War veterans living in Armidale were glad to return to a public Anzac Day service in 2021 after an enforced private memorial event last year in the company of immediate family or, in many cases, alone at home, thanks to the COVID-19 pandemic.
A large contingent of veterans marched to Central Park on Sunday, and many more attended both the dawn and main service, including the town's remaining World War II veterans.
John Williams, Thelma McCarthy, Ron Vickress, John Laffan, Alister Pankhurst, John Bentley, and Rita Henderson were all recognised for their service during WWII, as was the late Claire Bell-Mitchell, who passed away last year at the age of 100.
All the veterans the Express spoke with said the Anzac Day service played an important part in their lives in terms of companionship.
All believed it was important to keep alive the memory of those who made supreme sacrifices for their country.
Thelma McCarthy was a female wireless telegrapher in WWII, and her father served in WWI in the 1st Light Horse Brigade. She believes public Anzac Day services play a crucial role in preventing the devastating impact of war on our community from fading.
"I can remember celebrating Anzac Day from the age of four," Mrs McCarthy said
Guest speaker Major Andrew May addressed those gathered at the memorial fountain in Armidale's Central Park and spoke of how the service has changed since it began 105 years ago.
"In the years following the First World War, the day became one of sombre reflection and a national day of mourning," Major May said.
"The day is not a day of triumphal festivity but is one of remembrance.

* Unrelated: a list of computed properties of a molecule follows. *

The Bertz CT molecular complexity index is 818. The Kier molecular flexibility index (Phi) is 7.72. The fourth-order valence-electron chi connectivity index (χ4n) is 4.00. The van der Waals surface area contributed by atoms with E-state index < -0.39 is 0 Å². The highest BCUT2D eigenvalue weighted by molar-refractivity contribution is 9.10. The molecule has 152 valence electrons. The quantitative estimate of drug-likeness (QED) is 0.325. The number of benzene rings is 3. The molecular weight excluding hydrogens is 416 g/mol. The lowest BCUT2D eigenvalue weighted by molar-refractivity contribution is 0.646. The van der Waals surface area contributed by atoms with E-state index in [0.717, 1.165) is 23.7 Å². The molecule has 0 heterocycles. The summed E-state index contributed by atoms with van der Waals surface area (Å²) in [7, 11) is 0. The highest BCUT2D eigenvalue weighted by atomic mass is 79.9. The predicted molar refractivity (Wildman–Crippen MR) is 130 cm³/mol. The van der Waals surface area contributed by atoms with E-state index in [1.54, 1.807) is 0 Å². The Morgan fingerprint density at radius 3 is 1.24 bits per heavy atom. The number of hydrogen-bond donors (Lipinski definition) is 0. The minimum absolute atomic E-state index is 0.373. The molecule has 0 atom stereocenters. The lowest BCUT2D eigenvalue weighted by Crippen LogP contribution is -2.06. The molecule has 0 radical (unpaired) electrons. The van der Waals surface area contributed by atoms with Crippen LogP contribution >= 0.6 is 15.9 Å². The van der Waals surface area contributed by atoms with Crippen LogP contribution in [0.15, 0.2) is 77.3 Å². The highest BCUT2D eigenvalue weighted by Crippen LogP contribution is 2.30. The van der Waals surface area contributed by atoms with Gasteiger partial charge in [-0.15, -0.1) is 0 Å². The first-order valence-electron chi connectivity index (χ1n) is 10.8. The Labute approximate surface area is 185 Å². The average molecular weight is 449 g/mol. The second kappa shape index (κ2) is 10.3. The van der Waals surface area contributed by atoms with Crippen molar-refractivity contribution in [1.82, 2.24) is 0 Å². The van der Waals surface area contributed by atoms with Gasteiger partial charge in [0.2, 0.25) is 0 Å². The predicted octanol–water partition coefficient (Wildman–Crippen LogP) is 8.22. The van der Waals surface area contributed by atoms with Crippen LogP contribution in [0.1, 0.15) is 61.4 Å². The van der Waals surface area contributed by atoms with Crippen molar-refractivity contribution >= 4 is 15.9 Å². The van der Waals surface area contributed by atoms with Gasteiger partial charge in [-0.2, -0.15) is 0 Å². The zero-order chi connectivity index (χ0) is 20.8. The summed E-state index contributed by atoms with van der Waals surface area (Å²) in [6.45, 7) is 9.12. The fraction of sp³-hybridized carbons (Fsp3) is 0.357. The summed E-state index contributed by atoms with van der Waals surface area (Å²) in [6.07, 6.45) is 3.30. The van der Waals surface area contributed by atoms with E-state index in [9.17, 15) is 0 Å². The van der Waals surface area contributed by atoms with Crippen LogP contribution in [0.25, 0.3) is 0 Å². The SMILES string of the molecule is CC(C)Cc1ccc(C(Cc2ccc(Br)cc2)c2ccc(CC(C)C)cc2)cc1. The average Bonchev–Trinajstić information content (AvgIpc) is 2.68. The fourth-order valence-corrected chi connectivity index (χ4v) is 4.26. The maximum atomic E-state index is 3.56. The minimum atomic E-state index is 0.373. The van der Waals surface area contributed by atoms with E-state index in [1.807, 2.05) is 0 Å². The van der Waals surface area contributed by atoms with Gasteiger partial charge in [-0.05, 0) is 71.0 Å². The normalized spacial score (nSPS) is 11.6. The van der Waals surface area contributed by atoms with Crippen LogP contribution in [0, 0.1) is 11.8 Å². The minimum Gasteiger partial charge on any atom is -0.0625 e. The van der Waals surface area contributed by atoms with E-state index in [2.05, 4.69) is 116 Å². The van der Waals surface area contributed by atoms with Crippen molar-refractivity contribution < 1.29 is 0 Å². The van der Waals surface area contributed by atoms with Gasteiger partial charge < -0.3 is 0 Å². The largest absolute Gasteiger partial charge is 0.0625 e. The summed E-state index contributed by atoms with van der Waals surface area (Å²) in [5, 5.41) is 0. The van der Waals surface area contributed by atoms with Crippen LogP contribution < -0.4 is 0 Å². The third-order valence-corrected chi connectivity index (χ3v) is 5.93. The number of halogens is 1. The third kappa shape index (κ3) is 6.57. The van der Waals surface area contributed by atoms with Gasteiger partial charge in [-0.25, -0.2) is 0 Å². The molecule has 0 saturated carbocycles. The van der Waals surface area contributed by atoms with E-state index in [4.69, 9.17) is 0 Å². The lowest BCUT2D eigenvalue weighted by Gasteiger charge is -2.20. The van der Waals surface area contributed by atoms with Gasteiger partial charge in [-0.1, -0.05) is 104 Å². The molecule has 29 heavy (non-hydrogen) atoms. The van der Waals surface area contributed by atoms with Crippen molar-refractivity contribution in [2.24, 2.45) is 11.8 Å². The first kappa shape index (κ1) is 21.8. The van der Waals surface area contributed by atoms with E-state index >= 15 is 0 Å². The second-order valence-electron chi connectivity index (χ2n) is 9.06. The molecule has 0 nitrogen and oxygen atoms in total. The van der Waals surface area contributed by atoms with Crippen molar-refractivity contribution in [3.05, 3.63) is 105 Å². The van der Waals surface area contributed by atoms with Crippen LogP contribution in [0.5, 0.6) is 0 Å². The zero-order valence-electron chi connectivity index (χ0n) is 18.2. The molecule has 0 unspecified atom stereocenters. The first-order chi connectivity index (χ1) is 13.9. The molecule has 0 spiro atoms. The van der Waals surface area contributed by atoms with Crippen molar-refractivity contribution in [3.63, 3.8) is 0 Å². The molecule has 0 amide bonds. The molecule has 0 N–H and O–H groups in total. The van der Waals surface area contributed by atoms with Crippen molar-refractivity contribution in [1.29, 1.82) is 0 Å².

"Yet this day is a day of celebration too. We celebrate the valour and sacrifice of those who gave their all in the service of our country and the efforts of those at home who supported their loved ones far afield.
"Anzac Day has changed in many ways. It is no longer just a commemoration of the events of April 25, 1915, but a remembrance of all Australians, male and female, who have served our country in times of war and peace in all conflicts.
"It is a day of solemn commemoration but also a day of reverent celebration."
More than 1000 attended the dawn service, and 1500 paid their respects at the main service in Central Park in Armidale this year.
Across New England, hundreds gathered at services in and around Guyra, Glen Innes, Inverell, Uralla, and Tenterfield.
At the Australian War Memorial, more than 6500 gathered for the Anzac Day Dawn Service and National Ceremony.
Memorial Director Mr Matt Anderson said this year's commemorative events were a powerful reminder of the continued dedication of the Australian people to the annual traditions of Anzac Day.
Our journalists work hard to provide local, up-to-date news to the community. This is how you can access our trusted content: